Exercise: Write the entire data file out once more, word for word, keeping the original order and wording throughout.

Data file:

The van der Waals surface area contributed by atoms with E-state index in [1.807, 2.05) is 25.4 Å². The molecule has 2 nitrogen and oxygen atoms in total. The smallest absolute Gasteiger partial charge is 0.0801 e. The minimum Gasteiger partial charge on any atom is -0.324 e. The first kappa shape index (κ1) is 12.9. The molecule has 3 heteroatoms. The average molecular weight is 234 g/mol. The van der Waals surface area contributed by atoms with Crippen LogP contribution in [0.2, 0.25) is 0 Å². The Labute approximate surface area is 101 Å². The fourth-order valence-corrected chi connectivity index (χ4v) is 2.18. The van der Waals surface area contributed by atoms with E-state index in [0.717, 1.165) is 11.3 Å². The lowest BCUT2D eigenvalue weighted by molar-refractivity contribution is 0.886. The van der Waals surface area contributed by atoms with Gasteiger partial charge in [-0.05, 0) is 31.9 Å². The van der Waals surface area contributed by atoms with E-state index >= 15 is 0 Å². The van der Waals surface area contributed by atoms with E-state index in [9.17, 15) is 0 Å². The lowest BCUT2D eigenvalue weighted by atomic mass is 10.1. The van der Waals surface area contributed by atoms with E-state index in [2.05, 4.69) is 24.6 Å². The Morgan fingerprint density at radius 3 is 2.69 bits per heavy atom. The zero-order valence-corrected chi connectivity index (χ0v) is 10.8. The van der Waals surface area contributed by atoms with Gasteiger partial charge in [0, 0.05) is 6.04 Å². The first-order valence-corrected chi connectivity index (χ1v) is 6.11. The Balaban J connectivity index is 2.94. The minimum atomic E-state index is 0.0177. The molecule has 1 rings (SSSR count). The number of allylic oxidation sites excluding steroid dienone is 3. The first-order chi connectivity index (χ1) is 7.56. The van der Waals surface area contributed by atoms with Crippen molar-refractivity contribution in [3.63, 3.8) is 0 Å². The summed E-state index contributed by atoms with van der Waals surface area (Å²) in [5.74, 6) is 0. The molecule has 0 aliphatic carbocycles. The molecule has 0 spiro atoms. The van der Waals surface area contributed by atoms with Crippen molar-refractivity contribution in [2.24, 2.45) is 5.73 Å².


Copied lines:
The van der Waals surface area contributed by atoms with E-state index in [1.807, 2.05) is 25.4 Å². The molecule has 2 nitrogen and oxygen atoms in total. The smallest absolute Gasteiger partial charge is 0.0801 e. The minimum Gasteiger partial charge on any atom is -0.324 e. The first kappa shape index (κ1) is 12.9. The molecule has 3 heteroatoms. The average molecular weight is 234 g/mol. The van der Waals surface area contributed by atoms with Crippen LogP contribution in [0.2, 0.25) is 0 Å². The Labute approximate surface area is 101 Å². The fourth-order valence-corrected chi connectivity index (χ4v) is 2.18. The van der Waals surface area contributed by atoms with E-state index in [0.717, 1.165) is 11.3 Å². The lowest BCUT2D eigenvalue weighted by molar-refractivity contribution is 0.886. The van der Waals surface area contributed by atoms with Gasteiger partial charge in [-0.05, 0) is 31.9 Å². The van der Waals surface area contributed by atoms with E-state index >= 15 is 0 Å². The van der Waals surface area contributed by atoms with E-state index in [9.17, 15) is 0 Å². The lowest BCUT2D eigenvalue weighted by atomic mass is 10.1. The van der Waals surface area contributed by atoms with E-state index in [2.05, 4.69) is 24.6 Å². The Morgan fingerprint density at radius 3 is 2.69 bits per heavy atom. The zero-order valence-corrected chi connectivity index (χ0v) is 10.8. The van der Waals surface area contributed by atoms with Gasteiger partial charge in [0, 0.05) is 6.04 Å². The first-order valence-corrected chi connectivity index (χ1v) is 6.11. The Balaban J connectivity index is 2.94. The minimum atomic E-state index is 0.0177. The molecule has 1 rings (SSSR count). The number of allylic oxidation sites excluding steroid dienone is 3. The first-order chi connectivity index (χ1) is 7.56. The van der Waals surface area contributed by atoms with Crippen molar-refractivity contribution in [3.63, 3.8) is 0 Å². The summed E-state index contributed by atoms with van der Waals surface area (Å²) in [5.74, 6) is 0. The molecule has 0 aliphatic carbocycles. The molecule has 0 spiro atoms. The van der Waals surface area contributed by atoms with Crippen molar-refractivity contribution in [2.24, 2.45) is 5.73 Å².